The figures included responses to both federal and local police requests.
“The expansive nature of these information requests likely results in the collection of sensitive records of innocent consumers by law enforcement,” Markey wrote in his letter to the Justice Department. “The practices of law enforcement agencies, along with the enormous amount of requests, range of information provided, and large numbers of consumers involved, raise a number of important privacy concerns. It is important to know how law enforcement is handling the records of consumers, especially those who are innocent, which may be collected as part of these information requests.”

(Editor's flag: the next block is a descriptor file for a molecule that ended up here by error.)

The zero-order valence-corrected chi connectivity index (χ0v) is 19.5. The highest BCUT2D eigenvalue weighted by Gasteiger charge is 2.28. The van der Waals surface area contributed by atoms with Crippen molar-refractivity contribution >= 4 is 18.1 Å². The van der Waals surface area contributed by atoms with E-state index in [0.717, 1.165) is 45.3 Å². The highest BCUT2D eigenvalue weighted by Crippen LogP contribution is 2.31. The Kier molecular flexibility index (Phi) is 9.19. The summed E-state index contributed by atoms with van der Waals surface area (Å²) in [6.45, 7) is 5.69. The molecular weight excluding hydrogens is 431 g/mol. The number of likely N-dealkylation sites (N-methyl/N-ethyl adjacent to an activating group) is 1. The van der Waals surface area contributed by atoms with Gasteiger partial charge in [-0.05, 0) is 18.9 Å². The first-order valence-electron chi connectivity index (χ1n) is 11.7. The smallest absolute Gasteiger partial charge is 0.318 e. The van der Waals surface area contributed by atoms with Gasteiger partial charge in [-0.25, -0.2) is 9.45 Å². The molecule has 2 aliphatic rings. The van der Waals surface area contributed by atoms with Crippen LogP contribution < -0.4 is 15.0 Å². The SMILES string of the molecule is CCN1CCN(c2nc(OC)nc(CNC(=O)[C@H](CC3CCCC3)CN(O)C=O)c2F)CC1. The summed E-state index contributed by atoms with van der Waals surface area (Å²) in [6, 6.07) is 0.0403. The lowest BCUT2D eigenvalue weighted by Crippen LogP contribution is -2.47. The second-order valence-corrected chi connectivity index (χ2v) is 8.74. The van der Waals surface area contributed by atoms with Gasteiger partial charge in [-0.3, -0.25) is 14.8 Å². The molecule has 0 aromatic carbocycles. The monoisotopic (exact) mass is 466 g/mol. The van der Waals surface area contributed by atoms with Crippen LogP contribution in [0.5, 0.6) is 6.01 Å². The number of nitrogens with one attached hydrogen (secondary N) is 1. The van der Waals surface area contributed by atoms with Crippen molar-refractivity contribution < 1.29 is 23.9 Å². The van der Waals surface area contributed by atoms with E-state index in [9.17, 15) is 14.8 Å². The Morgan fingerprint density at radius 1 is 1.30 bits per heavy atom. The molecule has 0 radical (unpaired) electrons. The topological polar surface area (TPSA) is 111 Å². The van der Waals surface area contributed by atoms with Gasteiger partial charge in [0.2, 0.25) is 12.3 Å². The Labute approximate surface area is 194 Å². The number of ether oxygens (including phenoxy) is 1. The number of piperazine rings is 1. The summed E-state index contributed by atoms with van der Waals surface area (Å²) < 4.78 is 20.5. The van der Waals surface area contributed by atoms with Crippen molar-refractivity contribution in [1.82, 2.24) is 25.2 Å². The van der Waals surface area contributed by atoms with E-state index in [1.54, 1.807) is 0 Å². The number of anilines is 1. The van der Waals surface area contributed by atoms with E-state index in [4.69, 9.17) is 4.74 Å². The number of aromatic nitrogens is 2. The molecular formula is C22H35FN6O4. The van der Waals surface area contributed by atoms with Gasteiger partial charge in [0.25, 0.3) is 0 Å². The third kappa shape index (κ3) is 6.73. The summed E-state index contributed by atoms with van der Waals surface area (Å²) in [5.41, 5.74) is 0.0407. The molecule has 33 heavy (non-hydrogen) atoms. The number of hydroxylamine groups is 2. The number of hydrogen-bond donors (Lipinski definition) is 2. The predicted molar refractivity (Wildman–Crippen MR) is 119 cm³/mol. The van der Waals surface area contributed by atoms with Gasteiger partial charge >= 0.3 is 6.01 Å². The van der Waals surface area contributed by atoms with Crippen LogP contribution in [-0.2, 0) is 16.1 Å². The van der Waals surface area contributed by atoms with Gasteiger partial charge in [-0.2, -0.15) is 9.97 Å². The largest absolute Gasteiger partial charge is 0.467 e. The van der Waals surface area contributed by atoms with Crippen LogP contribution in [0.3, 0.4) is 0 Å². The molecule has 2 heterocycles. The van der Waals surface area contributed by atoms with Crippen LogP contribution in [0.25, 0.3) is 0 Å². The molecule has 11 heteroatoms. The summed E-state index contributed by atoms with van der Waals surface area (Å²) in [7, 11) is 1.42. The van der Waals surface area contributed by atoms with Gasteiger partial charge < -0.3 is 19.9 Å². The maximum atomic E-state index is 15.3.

Sen. Al FrankenAl FrankenOvernight Tech: Net neutrality fight descends into trench warfare | Zuckerberg visits Ford factory | Verizon shines light on cyber espionage Franken, top Dems blast FCC over net neutrality proposal Senate votes to confirm Rosenstein as deputy attorney general MORE (D-Minn.) sent a similar letter to the Justice Department in May, asking for details about the department's collection of cellphone location data. Holder responded in June, saying the agency does not keep records on the total number of requests for location information.
"The Department has a lot of questions to answer—and it’s clear we must do more to strike the right balance between the needs of law enforcement and privacy," Franken said in a statement on Wednesday.